by Carolyn Ito
Teachers who develop and communicate clear routines and rules to their students are more likely to create well-managed classrooms and enjoy the year teaching. Consider each of the following questions. Check each indicator that you feel needs to be improved in your classroom. 1. Do I develop efficient procedures and routines for my classroom? Do my students know how to: • Enter and leave the classroom?
• Get to work immediately?
• Come to attention?
• Respond in emergency situations (fire drill, injury, loss of power)? • Distribute, exchange, and collect materials?
• Sharpen pencils?
• Move about the room?
• Ask questions and request help?
• Listen to and respond to questions?
• Indicate understanding?
• Respond to visitors, knocks at door, and phone calls? • Listen during PA system announcements?
• Work cooperatively?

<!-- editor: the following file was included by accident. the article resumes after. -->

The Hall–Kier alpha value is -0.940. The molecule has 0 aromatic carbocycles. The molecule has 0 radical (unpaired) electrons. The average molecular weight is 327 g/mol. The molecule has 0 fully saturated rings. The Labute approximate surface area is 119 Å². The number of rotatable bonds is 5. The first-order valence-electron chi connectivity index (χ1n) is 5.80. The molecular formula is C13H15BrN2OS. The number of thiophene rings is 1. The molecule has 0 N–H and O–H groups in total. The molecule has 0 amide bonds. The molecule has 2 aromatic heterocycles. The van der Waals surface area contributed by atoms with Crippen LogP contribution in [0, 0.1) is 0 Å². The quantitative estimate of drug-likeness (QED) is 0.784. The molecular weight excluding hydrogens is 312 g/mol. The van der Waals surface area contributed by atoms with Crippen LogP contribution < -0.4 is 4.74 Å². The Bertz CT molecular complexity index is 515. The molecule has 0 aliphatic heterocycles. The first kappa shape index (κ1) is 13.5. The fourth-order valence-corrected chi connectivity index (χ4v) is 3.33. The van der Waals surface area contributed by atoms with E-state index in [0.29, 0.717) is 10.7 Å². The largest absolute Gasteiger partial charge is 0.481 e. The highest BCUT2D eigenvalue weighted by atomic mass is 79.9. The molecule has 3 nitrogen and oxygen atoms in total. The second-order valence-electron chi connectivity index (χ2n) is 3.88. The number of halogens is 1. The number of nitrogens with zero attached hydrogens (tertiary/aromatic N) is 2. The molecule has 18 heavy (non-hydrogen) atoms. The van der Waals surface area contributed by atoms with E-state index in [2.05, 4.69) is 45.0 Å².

• Obtain missed assignments upon returning from an absence? • Use time wisely when completing an assignment early? • Move appropriately through the halls?
2. Do I determine viable classroom rules?
• Do my rules support school-wide and district policy? • Do my rules set and maintain limits?
• Do I have 5 or fewer rules?
• Are my rules stated positively and succinctly?
• Do my rules include positive and negative consequences? 3. Do I teach and reinforce my procedures, routines, and rules? • Do I teach my classroom routines and rules?
• Do I post my rules in the classroom?
• Do I send home a copy of the rules to be signed by parents/guardians? • Do I explain, model, demonstrate and have my students rehearse routines and rules? • Do I reinforce procedures until they become routines? • Do I test student knowledge of rules by the second week of school? • Do I periodically review the rules?
• Do I teach the rewards and consequences for following the...